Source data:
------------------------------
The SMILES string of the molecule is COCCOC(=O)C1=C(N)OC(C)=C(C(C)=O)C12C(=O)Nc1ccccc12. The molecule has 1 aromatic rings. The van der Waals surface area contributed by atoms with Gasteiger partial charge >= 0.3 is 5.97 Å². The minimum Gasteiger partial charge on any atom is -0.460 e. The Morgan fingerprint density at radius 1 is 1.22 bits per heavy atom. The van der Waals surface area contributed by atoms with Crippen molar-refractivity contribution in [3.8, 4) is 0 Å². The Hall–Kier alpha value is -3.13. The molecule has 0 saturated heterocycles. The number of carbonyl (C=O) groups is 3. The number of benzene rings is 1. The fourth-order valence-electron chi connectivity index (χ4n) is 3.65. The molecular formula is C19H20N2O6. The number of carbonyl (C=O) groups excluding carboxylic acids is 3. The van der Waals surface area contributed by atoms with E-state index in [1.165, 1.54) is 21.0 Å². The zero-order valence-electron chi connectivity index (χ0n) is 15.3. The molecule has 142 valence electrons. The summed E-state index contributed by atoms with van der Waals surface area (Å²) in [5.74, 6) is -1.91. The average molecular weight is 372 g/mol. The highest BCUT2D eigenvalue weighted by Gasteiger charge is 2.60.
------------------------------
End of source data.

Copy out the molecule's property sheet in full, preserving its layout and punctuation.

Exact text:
The SMILES string of the molecule is COCCOC(=O)C1=C(N)OC(C)=C(C(C)=O)C12C(=O)Nc1ccccc12. The molecule has 1 aromatic rings. The van der Waals surface area contributed by atoms with Gasteiger partial charge >= 0.3 is 5.97 Å². The minimum Gasteiger partial charge on any atom is -0.460 e. The Morgan fingerprint density at radius 1 is 1.22 bits per heavy atom. The van der Waals surface area contributed by atoms with Crippen molar-refractivity contribution in [3.8, 4) is 0 Å². The Hall–Kier alpha value is -3.13. The molecule has 0 saturated heterocycles. The number of carbonyl (C=O) groups is 3. The number of benzene rings is 1. The fourth-order valence-electron chi connectivity index (χ4n) is 3.65. The molecular formula is C19H20N2O6. The number of carbonyl (C=O) groups excluding carboxylic acids is 3. The van der Waals surface area contributed by atoms with E-state index in [1.165, 1.54) is 21.0 Å². The zero-order valence-electron chi connectivity index (χ0n) is 15.3. The molecule has 142 valence electrons. The summed E-state index contributed by atoms with van der Waals surface area (Å²) in [5.74, 6) is -1.91. The average molecular weight is 372 g/mol. The highest BCUT2D eigenvalue weighted by Gasteiger charge is 2.60.